root> start shell 
[email protected]:RE:0% rm -rf /config/vchassis/*
[email protected]:RE:0% cd /config/vchassis/
[email protected]:RE:0% ls -la
total 8
drwxr-xr-x  2 root  wheel  512 Sep 13 07:26 .
drwxr-xr-x  5 root  wheel  512 Sep 13 06:57 ..
[email protected]:RE:0% exit
exit

Now you will need to power off the backup member for at least a minute, to ensure that the other switch is elected as master.

After the minute, patch the VC-cable into the dedicated VCP-Ports at the back of the chassis and power on the backup switch. Once member 1 has booted you will be able to verify the new member by running: show virtual-chassis status

[email protected]> show virtual-chassis status     
 
Preprovisioned Virtual Chassis
Virtual Chassis ID: f1a1.ca8e.bbba
Virtual Chassis Mode: Enabled
                                           Mstr           Mixed Neighbor List
Member ID  Status   Serial No    Model     prio  Role      Mode ID  Interface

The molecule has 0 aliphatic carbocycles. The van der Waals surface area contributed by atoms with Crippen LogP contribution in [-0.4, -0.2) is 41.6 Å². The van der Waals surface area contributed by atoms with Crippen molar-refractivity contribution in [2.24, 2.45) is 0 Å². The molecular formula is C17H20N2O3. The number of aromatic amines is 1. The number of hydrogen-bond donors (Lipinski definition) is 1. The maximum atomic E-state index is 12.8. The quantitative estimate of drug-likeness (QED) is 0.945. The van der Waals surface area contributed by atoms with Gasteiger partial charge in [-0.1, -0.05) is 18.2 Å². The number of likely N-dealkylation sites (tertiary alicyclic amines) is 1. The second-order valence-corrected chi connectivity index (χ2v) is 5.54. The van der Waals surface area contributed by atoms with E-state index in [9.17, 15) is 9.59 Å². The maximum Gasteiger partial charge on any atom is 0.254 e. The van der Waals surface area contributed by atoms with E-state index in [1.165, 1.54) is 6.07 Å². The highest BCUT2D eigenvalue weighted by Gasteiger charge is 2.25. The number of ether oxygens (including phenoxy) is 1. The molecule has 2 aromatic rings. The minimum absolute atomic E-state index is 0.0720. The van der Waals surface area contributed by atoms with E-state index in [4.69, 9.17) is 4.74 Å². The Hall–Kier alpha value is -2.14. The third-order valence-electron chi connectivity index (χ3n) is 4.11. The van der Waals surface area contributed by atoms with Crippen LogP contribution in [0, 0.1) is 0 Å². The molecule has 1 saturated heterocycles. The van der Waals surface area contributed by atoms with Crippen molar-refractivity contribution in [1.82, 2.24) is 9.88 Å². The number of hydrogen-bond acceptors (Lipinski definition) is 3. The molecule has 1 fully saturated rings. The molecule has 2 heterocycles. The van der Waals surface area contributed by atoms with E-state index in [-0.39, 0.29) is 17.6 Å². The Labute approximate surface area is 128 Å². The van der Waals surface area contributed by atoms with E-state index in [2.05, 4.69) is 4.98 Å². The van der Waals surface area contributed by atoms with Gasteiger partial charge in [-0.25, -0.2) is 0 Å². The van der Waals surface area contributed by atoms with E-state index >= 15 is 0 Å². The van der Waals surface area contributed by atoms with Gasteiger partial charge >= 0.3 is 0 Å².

0 (FPC 0)  Prsnt    BP0214340104 ex4200-48t 129  Master*      N  1  vcp-0      
                                                                 1  vcp-1      
1 (FPC 1)  Prsnt    BP0215090120 ex4200-48t 129  Backup       N  0  vcp-0      
                                                                 0  vcp-1  

And you can verify the health of the VCP ports by running: show virtual-chassis vc-port

[email protected]> show virtual-chassis vc-port    
fpc0:
--------------------------------------------------------------------------
Interface   Type              Trunk  Status       Speed        Neighbor
or                             ID                 (mbps)       ID  Interface
PIC / Port
vcp-0       Dedicated           1    Up           32000        1   vcp-0  
vcp-1       Dedicated           2    Up           32000        1   vcp-1  
 
fpc1:
--------------------------------------------------------------------------
Interface   Type              Trunk  Status       Speed        Neighbor
or                             ID                 (mbps)       ID  Interface
PIC / Port